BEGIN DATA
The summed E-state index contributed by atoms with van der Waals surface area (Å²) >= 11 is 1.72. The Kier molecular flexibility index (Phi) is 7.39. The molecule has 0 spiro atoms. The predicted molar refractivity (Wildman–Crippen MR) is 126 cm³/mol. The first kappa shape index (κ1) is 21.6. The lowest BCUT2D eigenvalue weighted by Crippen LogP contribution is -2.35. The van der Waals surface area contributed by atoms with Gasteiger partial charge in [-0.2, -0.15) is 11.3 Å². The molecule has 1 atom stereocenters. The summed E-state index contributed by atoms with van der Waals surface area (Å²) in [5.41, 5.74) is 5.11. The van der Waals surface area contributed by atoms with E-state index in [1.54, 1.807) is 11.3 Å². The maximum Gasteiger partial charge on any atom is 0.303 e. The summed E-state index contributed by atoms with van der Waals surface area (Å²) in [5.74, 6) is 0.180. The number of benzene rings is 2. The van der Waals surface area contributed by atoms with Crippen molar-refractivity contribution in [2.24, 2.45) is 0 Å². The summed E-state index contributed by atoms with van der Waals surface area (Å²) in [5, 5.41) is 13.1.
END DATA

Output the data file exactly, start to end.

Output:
The summed E-state index contributed by atoms with van der Waals surface area (Å²) >= 11 is 1.72. The Kier molecular flexibility index (Phi) is 7.39. The molecule has 0 spiro atoms. The predicted molar refractivity (Wildman–Crippen MR) is 126 cm³/mol. The first kappa shape index (κ1) is 21.6. The lowest BCUT2D eigenvalue weighted by Crippen LogP contribution is -2.35. The van der Waals surface area contributed by atoms with Gasteiger partial charge in [-0.2, -0.15) is 11.3 Å². The molecule has 1 atom stereocenters. The summed E-state index contributed by atoms with van der Waals surface area (Å²) in [5.41, 5.74) is 5.11. The van der Waals surface area contributed by atoms with E-state index in [1.54, 1.807) is 11.3 Å². The maximum Gasteiger partial charge on any atom is 0.303 e. The summed E-state index contributed by atoms with van der Waals surface area (Å²) in [5.74, 6) is 0.180. The number of benzene rings is 2. The van der Waals surface area contributed by atoms with Crippen molar-refractivity contribution in [2.24, 2.45) is 0 Å². The summed E-state index contributed by atoms with van der Waals surface area (Å²) in [5, 5.41) is 13.1.